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Cancer. 2003 Jul 1;98(1):31-40.

Papillary microcarcinoma of the thyroid-Prognostic significance of lymph node metastasis and multifocality.

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Department of Clinical Oncology, Queen Elizabeth Hospital, Hong Kong, People's Republic of China.



It is known that patients with papillary microcarcinoma (PMC) of the thyroid gland have a very favorable prognosis. The rising incidence of PMC among papillary thyroid carcinoma (PTC) necessitates the identification of prognostic factors and the formulation of treatment protocols.


The authors conducted a retrospective analysis of 203 patients with PMC who were diagnosed on or before 1999 and were treated at the Department of Clinical Oncology, Queen Elizabeth Hospital, Hong Kong.


The cause specific survival, locoregional (LR) failure free survival, and distant metastases failure free survival rates at 10 years were 100%, 92.1%, and 97.1%, respectively. Five patients had lung metastases; 2 patients died of their metastases 12.9 years and 14.8 years after diagnosis, and 3 patients achieved clinical remission after radioiodine (RAI) treatment. Twelve patients had LR recurrences. Patients with LR recurrence were highly salvageable with a combination of surgery, RAI treatment, and external radiotherapy; all but one (who refused treatment) were alive without disease at last follow-up. Multivariate analyses did not reveal any independent prognostic factor for survival. The risk of cervical lymph node (LN) recurrence increased 6.2-fold (P = 0.01) and 5.6-fold (P = 0.02) when LN metastases and multifocal disease were present at diagnosis. RAI ablation reduced the LN recurrence rate to 0.27 (P = 0.04). The presence of LN metastasis increased the rate of distant metastasis 11.2-fold (P = 0.03). Age was not a significant factor in predicting disease recurrence or survival. Subdivision by tumor sizes </= 5 mm and > 5 mm did not affect the outcome, but no patient with tumors <or= 5 mm had mortality related to PMC.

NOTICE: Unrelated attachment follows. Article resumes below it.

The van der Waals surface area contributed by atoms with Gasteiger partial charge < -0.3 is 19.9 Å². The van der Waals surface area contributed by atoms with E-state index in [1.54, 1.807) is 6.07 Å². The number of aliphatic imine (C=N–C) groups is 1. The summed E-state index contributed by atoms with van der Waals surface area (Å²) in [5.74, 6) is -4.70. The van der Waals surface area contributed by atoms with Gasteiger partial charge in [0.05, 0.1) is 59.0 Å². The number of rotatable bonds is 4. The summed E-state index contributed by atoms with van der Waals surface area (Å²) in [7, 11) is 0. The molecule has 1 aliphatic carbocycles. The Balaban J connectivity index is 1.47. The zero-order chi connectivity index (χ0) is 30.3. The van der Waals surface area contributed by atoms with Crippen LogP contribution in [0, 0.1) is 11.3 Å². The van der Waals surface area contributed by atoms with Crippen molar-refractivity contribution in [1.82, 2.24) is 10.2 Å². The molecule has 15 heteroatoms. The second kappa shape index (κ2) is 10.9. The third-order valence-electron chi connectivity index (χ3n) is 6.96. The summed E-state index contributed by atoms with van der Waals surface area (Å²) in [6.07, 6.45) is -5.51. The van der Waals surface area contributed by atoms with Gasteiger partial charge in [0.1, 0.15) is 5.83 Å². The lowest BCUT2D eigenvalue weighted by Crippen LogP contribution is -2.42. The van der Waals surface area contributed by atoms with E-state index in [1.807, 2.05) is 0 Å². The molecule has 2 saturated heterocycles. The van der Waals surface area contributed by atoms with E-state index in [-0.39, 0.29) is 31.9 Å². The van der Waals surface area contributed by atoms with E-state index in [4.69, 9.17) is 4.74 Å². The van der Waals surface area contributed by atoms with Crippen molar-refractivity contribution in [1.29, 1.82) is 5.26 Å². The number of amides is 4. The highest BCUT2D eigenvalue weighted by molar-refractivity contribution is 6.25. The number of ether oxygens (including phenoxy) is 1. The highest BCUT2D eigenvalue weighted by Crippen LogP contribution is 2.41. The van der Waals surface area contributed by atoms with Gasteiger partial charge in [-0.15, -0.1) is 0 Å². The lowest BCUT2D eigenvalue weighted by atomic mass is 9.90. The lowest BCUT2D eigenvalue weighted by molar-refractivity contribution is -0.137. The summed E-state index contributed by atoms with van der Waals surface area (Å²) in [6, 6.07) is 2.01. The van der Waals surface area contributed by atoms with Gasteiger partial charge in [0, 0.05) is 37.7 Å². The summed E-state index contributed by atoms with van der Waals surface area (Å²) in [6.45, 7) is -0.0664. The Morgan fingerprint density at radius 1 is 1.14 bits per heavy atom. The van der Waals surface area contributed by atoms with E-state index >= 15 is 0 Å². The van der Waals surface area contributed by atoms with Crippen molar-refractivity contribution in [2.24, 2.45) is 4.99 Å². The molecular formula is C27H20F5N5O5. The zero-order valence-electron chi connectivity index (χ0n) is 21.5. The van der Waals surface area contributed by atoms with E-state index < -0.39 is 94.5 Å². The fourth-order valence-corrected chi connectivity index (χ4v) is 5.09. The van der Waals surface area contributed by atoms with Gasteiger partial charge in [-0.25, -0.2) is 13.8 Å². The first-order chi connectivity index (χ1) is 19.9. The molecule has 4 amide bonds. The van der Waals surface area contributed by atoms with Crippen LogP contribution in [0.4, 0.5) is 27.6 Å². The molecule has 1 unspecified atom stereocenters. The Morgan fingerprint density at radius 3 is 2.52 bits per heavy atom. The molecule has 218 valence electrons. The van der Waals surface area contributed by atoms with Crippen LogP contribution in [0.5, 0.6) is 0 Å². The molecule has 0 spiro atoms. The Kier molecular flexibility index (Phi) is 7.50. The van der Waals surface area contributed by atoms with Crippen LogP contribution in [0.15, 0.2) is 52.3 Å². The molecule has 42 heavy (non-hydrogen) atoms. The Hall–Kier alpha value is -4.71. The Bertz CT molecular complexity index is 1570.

Despite the overall excellent prognosis for patients with PMC, PMC was associated with a 1.0% disease-related mortality rate, a 5.0% LN recurrence rate, and a 2.5% distant metastasis rate. Therefore, the treatment of patients with PMC should be no different from the treatment of patients with conventional PTC: i.e., complete surgery with consideration for RAI and/or external radiation therapy if poor prognostic factors are present.

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